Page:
Author: NCWRC blogger/Thursday, January 5, 2012/Categories: Blog, Hunting, Wildlife Management, Wildlife Watching
Joe Schmoe knows a guy who knows guy whose brother was a game warden who swears when he was on staff at the Wildlife Commission, biologists dropped dozens of rattlesnakes from helicopters. Many folks tell this story.
Sometimes, the story is “legitimized” by adding details: Wildlife dropped the snakes (with parachutes?) to control the deer population, and the rattler-stocking project was conducted under the cover of night from black, stealth helicopters to stay off the public’s radar screen.
Still others weave a tale of biologists wanting to replenish a dwindling population of rattlesnakes in Hanging Rock State Park.
Sounds exciting. Unfortunately — or fortunately, depending on how much you like snakes — it’s not true. This is one of a few rumors that circulate around North Carolina, despite the N.C. Wildlife Resources Commission’s persistent efforts to quash them.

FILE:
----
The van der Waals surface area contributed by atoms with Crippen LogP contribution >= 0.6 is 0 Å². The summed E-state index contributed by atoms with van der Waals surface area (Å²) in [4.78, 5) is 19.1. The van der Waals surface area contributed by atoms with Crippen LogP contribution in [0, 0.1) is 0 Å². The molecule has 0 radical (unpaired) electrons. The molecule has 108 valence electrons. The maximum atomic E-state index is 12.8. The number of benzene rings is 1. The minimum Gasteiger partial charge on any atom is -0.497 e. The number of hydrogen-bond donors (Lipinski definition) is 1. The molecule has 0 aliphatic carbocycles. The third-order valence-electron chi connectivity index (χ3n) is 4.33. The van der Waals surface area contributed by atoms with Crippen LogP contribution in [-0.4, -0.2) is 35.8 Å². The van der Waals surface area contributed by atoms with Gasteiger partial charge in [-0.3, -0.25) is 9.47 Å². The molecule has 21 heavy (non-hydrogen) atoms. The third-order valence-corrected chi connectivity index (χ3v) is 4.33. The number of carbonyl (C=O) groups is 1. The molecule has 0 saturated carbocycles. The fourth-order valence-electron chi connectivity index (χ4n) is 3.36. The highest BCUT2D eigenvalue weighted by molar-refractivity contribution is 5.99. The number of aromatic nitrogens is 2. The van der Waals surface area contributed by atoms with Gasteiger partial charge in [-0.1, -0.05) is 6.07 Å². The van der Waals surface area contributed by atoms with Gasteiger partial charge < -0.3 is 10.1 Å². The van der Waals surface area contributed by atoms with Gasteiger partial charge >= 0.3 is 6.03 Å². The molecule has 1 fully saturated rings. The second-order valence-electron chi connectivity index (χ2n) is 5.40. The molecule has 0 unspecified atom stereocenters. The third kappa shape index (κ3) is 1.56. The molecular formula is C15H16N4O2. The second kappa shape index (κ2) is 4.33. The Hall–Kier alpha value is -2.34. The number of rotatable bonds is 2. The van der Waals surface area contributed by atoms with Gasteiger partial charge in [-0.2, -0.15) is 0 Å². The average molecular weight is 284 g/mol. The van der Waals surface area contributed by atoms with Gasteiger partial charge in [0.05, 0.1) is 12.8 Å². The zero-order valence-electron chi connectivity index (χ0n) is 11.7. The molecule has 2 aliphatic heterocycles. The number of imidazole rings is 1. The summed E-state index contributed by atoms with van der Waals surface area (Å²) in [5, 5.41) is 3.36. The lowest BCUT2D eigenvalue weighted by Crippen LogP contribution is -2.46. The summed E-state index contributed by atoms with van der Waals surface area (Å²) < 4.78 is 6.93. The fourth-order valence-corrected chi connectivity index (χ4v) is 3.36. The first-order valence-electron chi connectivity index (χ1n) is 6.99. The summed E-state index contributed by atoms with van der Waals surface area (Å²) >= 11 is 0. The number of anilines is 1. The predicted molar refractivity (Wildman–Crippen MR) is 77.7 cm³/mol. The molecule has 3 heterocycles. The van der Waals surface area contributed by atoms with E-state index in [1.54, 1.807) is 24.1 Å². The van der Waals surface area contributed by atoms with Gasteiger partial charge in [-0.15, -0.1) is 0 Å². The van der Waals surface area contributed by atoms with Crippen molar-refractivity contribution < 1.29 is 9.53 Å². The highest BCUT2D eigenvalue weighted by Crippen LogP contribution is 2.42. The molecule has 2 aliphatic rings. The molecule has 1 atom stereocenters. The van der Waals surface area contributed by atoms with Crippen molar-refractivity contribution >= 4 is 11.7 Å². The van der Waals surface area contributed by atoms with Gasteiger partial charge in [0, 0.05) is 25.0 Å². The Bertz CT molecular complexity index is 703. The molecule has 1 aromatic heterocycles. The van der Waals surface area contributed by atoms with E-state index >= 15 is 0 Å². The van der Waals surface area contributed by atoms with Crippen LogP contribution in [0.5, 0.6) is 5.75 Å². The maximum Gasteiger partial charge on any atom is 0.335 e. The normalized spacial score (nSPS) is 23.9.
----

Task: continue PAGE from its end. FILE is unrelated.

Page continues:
Some also believe the Commission released coyotes to control the deer population. Also a myth. Coyotes arrived in North Carolina as a result of natural range expansion from neighboring states. They established a sustainable population by the mid-1980s, and, by 2004, coyotes lived in every county in North Carolina.
Finally, one of the most tenacious rumors regards cougars (also called panthers and mountain lions). The Wildlife Commission receives dozens of calls reporting sightings every year. Nearly all are unconfirmed, and many turn out to be bobcats, deer, foxes or coyotes — all of which are common in North Carolina.
All confirmed sightings since 1950 turn out to be escaped captive animals, kept as pets. The wild eastern cougar has been extinct in North Carolina for many years.
Occasionally, the myth pops up that the Commission, or some other government agency, released cougars to control the feral pig population. This is not true.
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